The Role of Social Structural Factors in Treatment of Mental Health Disorder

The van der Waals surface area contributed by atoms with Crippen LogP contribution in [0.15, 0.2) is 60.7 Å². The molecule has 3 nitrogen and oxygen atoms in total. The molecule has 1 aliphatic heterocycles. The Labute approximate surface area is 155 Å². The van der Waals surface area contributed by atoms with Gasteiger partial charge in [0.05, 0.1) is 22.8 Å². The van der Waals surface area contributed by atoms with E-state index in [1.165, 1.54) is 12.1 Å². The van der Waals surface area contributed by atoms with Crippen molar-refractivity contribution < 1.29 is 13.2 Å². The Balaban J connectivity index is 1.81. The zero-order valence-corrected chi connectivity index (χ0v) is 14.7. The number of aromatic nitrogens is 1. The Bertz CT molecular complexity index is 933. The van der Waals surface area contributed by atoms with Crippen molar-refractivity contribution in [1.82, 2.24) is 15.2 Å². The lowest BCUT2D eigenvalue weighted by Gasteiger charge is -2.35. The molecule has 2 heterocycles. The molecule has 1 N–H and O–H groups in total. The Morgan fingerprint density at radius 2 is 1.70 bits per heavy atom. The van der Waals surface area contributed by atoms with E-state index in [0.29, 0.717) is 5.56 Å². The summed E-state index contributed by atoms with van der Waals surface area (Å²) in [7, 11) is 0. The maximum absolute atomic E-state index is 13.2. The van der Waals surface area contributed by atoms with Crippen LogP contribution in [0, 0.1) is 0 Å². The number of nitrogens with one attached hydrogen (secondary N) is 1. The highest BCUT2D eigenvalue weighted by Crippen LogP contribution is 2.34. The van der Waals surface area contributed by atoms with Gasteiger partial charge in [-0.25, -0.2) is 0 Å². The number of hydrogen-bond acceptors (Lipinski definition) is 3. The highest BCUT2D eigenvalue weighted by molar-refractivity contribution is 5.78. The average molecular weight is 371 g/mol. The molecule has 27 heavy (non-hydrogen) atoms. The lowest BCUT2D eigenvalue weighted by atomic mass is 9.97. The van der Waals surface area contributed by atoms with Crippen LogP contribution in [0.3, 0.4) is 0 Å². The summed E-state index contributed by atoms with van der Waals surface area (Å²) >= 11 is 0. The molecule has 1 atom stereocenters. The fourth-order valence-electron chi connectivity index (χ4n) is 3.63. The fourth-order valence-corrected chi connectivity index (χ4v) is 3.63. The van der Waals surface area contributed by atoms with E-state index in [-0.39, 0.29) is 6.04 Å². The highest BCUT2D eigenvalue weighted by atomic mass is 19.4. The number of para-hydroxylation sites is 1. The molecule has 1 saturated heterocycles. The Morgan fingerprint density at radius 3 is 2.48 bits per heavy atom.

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Background Mental disorder implies a biopsychosocial condition, so adequate mental health treatment involves not just medical and pharmacological care but also psychotherapy or counseling.Aims The present study determined how social structural factors might explain accessing of primary care providers and specialty care providers in response to mental disorder, hypothesizing that the two broad types of care differ as to the likelihood of offering minimally adequate treatment.Method We analyzed data from the cross-sectional study called "20002001 Healthcare for Communities", employing five imputed data sets to handle missing data and defining minimally adequate treatment of mental disorder as "at least four counseling sessions at any provider and prescribed medication".Results While mental disorder can be treated in primary care or specialty facilities, our results show that minimally adequate treatment (as defined) is most likely to be obtained via specialty care.Conclusion For individuals with mental disorder, accessing only primary care creates social inequity, because care from specialty facilities is comparatively more adequate.



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